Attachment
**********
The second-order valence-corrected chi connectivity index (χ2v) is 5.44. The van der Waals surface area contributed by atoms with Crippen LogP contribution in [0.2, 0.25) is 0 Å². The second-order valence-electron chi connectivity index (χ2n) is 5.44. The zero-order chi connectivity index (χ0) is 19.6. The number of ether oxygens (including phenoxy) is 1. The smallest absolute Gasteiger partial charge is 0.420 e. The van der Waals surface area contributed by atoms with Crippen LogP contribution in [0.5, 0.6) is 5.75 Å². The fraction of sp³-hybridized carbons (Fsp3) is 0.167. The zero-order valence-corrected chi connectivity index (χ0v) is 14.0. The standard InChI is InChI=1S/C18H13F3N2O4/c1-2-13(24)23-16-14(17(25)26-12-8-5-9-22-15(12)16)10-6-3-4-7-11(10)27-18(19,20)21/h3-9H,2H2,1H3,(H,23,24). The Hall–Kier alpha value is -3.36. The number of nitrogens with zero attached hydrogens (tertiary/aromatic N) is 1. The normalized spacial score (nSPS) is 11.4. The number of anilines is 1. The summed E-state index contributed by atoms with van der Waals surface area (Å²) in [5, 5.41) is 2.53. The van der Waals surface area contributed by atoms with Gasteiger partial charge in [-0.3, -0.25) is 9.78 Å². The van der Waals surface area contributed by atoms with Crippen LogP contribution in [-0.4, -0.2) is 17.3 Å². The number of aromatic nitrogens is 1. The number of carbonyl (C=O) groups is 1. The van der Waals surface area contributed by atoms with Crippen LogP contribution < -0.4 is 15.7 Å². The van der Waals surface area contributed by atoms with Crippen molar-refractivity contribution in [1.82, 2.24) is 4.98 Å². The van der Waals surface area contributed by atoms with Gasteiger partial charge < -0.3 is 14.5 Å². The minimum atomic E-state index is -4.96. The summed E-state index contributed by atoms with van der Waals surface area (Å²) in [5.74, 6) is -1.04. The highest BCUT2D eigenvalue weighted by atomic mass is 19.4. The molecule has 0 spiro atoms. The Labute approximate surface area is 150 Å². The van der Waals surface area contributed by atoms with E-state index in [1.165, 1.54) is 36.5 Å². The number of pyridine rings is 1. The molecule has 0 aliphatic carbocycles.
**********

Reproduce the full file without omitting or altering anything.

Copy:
The second-order valence-corrected chi connectivity index (χ2v) is 5.44. The van der Waals surface area contributed by atoms with Crippen LogP contribution in [0.2, 0.25) is 0 Å². The second-order valence-electron chi connectivity index (χ2n) is 5.44. The zero-order chi connectivity index (χ0) is 19.6. The number of ether oxygens (including phenoxy) is 1. The smallest absolute Gasteiger partial charge is 0.420 e. The van der Waals surface area contributed by atoms with Crippen LogP contribution in [0.5, 0.6) is 5.75 Å². The fraction of sp³-hybridized carbons (Fsp3) is 0.167. The zero-order valence-corrected chi connectivity index (χ0v) is 14.0. The standard InChI is InChI=1S/C18H13F3N2O4/c1-2-13(24)23-16-14(17(25)26-12-8-5-9-22-15(12)16)10-6-3-4-7-11(10)27-18(19,20)21/h3-9H,2H2,1H3,(H,23,24). The Hall–Kier alpha value is -3.36. The number of nitrogens with zero attached hydrogens (tertiary/aromatic N) is 1. The normalized spacial score (nSPS) is 11.4. The number of anilines is 1. The summed E-state index contributed by atoms with van der Waals surface area (Å²) in [5, 5.41) is 2.53. The van der Waals surface area contributed by atoms with Gasteiger partial charge in [-0.3, -0.25) is 9.78 Å². The van der Waals surface area contributed by atoms with Crippen LogP contribution in [-0.4, -0.2) is 17.3 Å². The number of aromatic nitrogens is 1. The number of carbonyl (C=O) groups is 1. The van der Waals surface area contributed by atoms with Crippen LogP contribution < -0.4 is 15.7 Å². The van der Waals surface area contributed by atoms with Crippen molar-refractivity contribution in [1.82, 2.24) is 4.98 Å². The van der Waals surface area contributed by atoms with Gasteiger partial charge < -0.3 is 14.5 Å². The minimum atomic E-state index is -4.96. The summed E-state index contributed by atoms with van der Waals surface area (Å²) in [5.74, 6) is -1.04. The highest BCUT2D eigenvalue weighted by atomic mass is 19.4. The molecule has 0 spiro atoms. The Labute approximate surface area is 150 Å². The van der Waals surface area contributed by atoms with E-state index in [1.165, 1.54) is 36.5 Å². The number of pyridine rings is 1. The molecule has 0 aliphatic carbocycles.